When A.J. Green was carted off the field yesterday during the Bengals first practice of training camp, the initial reports weren’t bad. The Bengals were expecting a sprained ankle, but even a severe sprain wouldn’t be the end of the world, given the timing of the injury.
Unfortunately, Green’s MRI revealed torn ligaments, and Green is going to miss some regular season time.
An MRI revealed that Bengals’ WR A.J. Green has torn ligaments in his left ankle that is likely to sideline him six to eight weeks, source tells ESPN. Green is not expected to be ready for the regular-season opener at Seattle.
— Adam Schefter (@AdamSchefter) July 28, 2019
Obviously that’s not good, but the circumstances of the injury are very unfortunate. The Bengals were in Dayton for their first camp practice thanks to the NFL’s 100th anniversary celebration, and the field on which they were practicing was apparently not a very reliable playing surface.
From Albert Breer at MMQB:
Cincinnati was at Dayton’s Welcome Stadium as part of the NFL’s 100th-anniversary celebration. The league initially wanted the practice to be at Triangle Park, site of the first NFL game, and planned to build a $440,000 field there for the Bengals to work on. But a Native American group raised concerns it was on an old burial ground and, after a site survey, that plan was scrapped.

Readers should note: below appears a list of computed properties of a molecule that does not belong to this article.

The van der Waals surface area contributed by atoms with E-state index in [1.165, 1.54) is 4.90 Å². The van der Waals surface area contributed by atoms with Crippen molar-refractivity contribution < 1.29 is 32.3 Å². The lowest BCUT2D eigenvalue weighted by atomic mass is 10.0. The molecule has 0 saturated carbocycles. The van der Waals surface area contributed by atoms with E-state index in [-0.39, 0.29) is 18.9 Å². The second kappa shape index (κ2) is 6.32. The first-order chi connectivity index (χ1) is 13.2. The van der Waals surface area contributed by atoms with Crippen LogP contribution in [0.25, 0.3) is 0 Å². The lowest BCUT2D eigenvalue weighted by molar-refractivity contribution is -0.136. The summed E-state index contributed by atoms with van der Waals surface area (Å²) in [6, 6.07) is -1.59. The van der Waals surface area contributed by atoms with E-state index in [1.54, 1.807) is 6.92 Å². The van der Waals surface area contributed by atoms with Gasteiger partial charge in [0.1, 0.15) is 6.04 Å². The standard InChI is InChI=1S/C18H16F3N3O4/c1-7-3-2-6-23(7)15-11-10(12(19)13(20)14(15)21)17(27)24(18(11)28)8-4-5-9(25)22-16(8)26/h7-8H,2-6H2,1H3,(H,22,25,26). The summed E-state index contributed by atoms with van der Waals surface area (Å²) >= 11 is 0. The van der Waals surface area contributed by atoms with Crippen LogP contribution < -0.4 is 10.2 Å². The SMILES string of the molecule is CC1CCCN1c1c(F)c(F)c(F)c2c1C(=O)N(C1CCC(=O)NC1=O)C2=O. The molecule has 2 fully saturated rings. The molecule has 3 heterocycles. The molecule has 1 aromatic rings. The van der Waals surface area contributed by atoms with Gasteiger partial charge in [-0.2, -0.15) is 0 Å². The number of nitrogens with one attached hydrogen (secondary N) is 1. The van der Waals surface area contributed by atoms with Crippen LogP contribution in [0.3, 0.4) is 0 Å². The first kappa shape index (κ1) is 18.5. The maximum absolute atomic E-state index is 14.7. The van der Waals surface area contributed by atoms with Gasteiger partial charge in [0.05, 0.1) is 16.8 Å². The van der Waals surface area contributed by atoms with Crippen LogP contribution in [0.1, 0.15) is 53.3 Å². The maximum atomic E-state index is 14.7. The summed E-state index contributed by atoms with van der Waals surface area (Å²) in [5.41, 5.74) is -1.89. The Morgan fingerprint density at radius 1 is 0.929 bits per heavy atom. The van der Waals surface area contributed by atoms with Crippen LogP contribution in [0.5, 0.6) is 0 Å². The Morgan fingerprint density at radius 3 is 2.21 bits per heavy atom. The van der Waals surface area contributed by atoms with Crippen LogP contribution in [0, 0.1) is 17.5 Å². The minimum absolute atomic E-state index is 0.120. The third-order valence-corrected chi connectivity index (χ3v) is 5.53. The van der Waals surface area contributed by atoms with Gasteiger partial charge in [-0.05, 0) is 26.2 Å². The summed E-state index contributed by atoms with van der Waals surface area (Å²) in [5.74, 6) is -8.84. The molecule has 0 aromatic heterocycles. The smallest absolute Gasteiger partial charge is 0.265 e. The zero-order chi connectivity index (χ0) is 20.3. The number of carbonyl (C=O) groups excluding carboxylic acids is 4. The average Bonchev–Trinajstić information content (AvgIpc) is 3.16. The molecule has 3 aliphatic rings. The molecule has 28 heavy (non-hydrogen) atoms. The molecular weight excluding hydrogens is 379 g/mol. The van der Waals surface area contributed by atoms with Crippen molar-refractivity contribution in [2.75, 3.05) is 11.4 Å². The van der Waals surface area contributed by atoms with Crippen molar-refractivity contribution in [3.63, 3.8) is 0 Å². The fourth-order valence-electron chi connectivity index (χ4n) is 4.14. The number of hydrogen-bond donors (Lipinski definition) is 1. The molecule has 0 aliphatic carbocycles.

The NFL still wanted to follow through with the plan to practice in Dayton, and so the Bengals cleared the idea of going to the University of Dayton’s home stadium.
But after working there for an hour on Saturday, several Bengals staffers were frustrated that Green’s injury happened on a field that they saw as subpar. One mentioned that players were sliding all over the place during what was a shorter-than-usual camp practice. Another saw pebbles lodged into the turf.
Clearly, ankle injuries can happen any time, on any playing surface. It’s concerning, though, that players ended up on a field that was flawed thanks to the NFL wanting to highlight 100 years of history. Then again, there’s probably no better way to represent the NFL in 2019 than tossing player safety concerns aside in favor of a hollow PR opportunity that ends up costing a team their best player.